DF: You Will Go To The Moon, by Mae and Ira Freeman. There is nothing particularly compelling about its prose. It’s a 1959 volume for young readers that I must have leafed through a hundred times. It’s mostly a picture story, and its drawings of a small boy accompanying astronauts on a flight to the moon, and then living on their base for a few days, represented the sum of all desires for me as a second grader. And I know this will sound particularly stupid, but one of the most captivating drawings was one showing the boy still able to watch baseball games on TV even while he was on the moon! Alas, I have not gone to the moon, so in that sense I feel like the authors badly misled me.

TPQ: Favourite Childhood author?

DF: John R. Tunis. His baseball novels were the best. This also gives you an idea of how limited I was as a reader until I was in high school. Sports novels and cheapo serialized stuff like the Hardy Boys were about as adventuresome as I got.

TPQ: First book to really own you?

DF: Kurt Vonnegut’s Slaughterhouse Five. I was 16, and it was a revelation. Up to then, I had enjoyed assigned books like Great Expectations, Ethan Frome, A Farewell to Arms, and so on, although none of them had really set me on fire. Then I took a high school English class called “Best Sellers,” with a fairly daring teacher, Kathleen Moloney, who had us read Vonnegut and Eldridge Cleaver and other current books which, for the North Carolina public schools of 1972, were pretty edgy. Slaughterhouse Five was like nothing I’d seen before. Witty, offhand, irreverent, moving. It had a sci-fi hook, but was also a war novel, and the writing was serious even when it was being flippant. Death? So it goes. After I finished I went out to libraries and bookstores to collect and read everything Vonnegut had ever written, and this established a lifelong pattern. From that day forward, whenever I found an author who captured my fancy, I’d binge until I’d exhausted their backlist. I remember that halfway through Cat’s Cradle I heard that Vonnegut would be appearing on some book show on a channel which was then known as “educational TV.” I think my parents were a bit surprised that an author interview was suddenly must-see television for their high-school junior. So, yes, that book owned me, and that class changed my life.

TPQ: Favourite male and female author?

DF: John Le Carre, mostly because he can nail a character in a single sentence, and also because of the rich density of his prose. You sink into it like a deep luxurious cushion from which you never want to get up. And Kate Atkinson, whose work makes me laugh, moves me deeply, and crafts beautiful sentences along the way, although Hilary Mantel is not far behind.

A Berlin Book Tower in memory of the Nazi book burning.

TPQ: A preference for fact or fiction?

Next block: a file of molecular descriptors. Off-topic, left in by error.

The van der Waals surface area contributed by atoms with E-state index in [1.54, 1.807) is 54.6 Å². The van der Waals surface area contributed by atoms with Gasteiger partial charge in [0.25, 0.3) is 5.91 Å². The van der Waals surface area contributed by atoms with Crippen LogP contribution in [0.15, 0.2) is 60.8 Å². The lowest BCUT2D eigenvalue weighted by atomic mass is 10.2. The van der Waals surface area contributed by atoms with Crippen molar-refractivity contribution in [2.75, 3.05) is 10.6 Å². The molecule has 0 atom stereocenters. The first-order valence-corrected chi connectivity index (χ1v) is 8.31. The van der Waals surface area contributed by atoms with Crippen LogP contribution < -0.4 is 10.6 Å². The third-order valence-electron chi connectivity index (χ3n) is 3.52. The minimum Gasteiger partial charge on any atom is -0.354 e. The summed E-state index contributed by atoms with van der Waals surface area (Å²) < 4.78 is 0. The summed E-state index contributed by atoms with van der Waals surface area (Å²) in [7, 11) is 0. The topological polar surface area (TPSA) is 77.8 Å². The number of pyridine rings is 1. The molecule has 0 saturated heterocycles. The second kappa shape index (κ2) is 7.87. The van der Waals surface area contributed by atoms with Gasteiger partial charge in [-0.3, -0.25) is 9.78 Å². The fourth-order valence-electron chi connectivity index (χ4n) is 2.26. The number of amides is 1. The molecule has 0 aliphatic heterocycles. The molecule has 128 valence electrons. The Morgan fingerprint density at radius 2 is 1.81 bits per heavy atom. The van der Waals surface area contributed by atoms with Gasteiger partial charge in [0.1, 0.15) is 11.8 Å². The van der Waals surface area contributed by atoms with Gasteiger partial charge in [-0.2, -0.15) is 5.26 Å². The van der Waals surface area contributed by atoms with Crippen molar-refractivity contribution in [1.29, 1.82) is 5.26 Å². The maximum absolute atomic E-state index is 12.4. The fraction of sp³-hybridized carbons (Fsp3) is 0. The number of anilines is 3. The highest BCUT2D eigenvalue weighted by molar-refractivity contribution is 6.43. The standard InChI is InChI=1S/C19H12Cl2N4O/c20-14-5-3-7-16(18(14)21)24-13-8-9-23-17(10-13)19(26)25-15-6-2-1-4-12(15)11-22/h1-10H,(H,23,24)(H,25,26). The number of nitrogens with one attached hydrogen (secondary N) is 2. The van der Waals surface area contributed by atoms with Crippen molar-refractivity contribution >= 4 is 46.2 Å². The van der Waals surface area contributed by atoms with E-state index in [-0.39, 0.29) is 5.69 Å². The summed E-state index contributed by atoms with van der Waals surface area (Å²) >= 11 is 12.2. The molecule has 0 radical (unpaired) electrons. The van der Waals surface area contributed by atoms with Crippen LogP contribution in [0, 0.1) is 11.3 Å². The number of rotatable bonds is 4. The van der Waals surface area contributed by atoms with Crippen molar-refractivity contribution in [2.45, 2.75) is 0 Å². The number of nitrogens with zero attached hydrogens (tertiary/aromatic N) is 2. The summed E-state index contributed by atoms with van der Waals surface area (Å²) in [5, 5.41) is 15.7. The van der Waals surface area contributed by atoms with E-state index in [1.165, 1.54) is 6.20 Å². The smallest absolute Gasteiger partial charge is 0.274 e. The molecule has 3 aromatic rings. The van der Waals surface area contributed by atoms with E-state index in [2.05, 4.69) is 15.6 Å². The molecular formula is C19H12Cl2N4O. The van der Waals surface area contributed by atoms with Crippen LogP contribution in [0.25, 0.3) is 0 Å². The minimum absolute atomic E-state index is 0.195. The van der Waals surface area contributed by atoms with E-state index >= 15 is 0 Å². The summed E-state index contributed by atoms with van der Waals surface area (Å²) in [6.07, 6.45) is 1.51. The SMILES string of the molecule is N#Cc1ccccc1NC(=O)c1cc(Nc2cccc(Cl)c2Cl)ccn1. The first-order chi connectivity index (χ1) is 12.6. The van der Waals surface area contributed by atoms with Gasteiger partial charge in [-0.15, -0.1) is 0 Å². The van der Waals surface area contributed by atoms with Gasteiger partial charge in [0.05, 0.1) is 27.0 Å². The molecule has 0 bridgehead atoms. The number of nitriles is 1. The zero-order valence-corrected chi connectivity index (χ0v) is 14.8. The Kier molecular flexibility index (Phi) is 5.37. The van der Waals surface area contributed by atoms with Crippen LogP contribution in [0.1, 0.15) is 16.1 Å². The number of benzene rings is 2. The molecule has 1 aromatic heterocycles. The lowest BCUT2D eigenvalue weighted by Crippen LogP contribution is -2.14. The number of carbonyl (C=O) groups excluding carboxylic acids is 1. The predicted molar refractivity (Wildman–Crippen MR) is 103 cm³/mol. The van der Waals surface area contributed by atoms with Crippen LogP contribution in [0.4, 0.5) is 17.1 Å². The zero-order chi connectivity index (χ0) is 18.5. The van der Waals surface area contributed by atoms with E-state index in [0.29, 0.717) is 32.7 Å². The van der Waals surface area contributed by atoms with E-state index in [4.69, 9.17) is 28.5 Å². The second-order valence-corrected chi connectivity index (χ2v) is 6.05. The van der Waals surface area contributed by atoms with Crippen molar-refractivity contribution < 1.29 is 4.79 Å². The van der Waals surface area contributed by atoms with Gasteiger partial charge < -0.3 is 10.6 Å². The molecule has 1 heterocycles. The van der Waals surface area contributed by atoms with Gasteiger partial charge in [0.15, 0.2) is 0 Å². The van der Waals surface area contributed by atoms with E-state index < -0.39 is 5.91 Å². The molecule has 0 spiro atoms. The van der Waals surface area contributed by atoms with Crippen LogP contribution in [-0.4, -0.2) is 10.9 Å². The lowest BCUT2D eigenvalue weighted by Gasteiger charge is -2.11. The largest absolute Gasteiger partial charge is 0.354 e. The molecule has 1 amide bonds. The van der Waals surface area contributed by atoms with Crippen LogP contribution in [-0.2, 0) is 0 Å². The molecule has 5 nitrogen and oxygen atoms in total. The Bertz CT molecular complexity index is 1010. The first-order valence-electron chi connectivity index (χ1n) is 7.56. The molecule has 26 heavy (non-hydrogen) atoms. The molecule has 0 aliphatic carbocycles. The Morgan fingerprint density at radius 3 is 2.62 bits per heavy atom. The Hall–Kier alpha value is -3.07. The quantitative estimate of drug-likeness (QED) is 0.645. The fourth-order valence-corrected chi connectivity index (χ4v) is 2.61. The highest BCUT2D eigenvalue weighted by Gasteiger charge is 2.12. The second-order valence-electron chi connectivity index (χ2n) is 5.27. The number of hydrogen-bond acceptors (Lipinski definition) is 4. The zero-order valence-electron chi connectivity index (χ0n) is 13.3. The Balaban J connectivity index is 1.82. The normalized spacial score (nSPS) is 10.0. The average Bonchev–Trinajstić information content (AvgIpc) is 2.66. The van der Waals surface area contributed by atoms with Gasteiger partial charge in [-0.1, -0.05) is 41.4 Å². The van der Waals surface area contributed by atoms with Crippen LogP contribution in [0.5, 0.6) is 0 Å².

DF: Fiction, which I suppose is pretty obvious by now.

TPQ: Biography, autobiography or memoir that most impressed you?

DF: The Power Broker, by Robert Caro. See above. And, because I’m so obsessed with the greatness of this book, I tend to recommend it to everyone, even though it weighs enough to kill you if it were ever to fall on you while reading in bed. It’s the best study of the acquisition, use and abuse of power that I’ve ever read. But that makes it sound boring, or scientific. It’s not. It’s full of life on every page. In the few months that it took me to read it, I was continually irritating my wife by insisting on reading aloud certain passages that impressed me along the way. She was quite relieved when I finished, but now has to hear me drone on about it at parties whenever someone asks a question like yours.

TPQ: Any author or book you point blank refuse to read?

DF: The ones by the whole crowd at Fox News – Hannity, O’Reilly, Carlson, Ingraham, Dobbs. All of them. I can’t even see their work on a table at a bookstore without experiencing a visceral urge to sweep them onto the floor.

TPQ: A book to share with somebody so that they would more fully understand you?

DF: Fever Pitch, by Nick Hornby. Yes, that’s me whenever I become obsessed with my great passion for college basketball, specifically as it’s played by the North Carolina Tar Heels. Whenever I look like I’m deep in thought, or contemplating some great existential question, I’m probably actually re-living the final seconds of an agonizing loss to Duke, or basking in the glow of the final seconds of the 2017 title game against Gonzaga. Because, yes, I am a shallow and simple-minded male who lets far too many of his moods be determined by the fortunes of a team that I have no control over. And Hornby recognizes that for so many of us who are similarly afflicted, no matter how intelligent, that this passion will always have the power to pulp our brain to the consistency of banana pudding.

TPQ: Last book you gave as a present?

DF: Interior Chinatown, by Charles Yu. Sent a copy to my son in Montana. Fresh and original and funny, yet also very moving.

TPQ: Book you would most like to see turned into a movie?

DF: The one I just started writing. Partly because I like the idea of turning a Stasi foreign intelligence guy, who is about to get his last paycheck in 1990, into a noir antihero who I think would be fun to portray on the screen. Partly because it would be fun to see someone else’s vision of something I created. Otherwise? Maybe Polar Star, which was one of Martin Cruz Smith’s early Arkady Renko novels. I’d love to see that strange world aboard a fish factory ship translated to the screen.

TPQ: A "must read" you intend getting to before you die?

DF: I was on the verge of saying The Charterhouse of Parma, because I heard someone raving about it recently, and have always been charmed by the Old World gravity of its title. But frankly my ‘must read’ list is always going to consist of whatever new release is due out next from one of my favorite authors. Those are always the books I desire the most.

 Dan Fesperman is a US author based in Baltimore. His latest book is Safe Houses. For more about his works see danfesperman.com

1 comment:

  1. Enjoyed this as a great rattle through what is obviously an extensive library and incurable reading addiction, though why would anyone want cured?. We have Vonnegut, Le Carre, Atkinson and Mantel in common

    ReplyDelete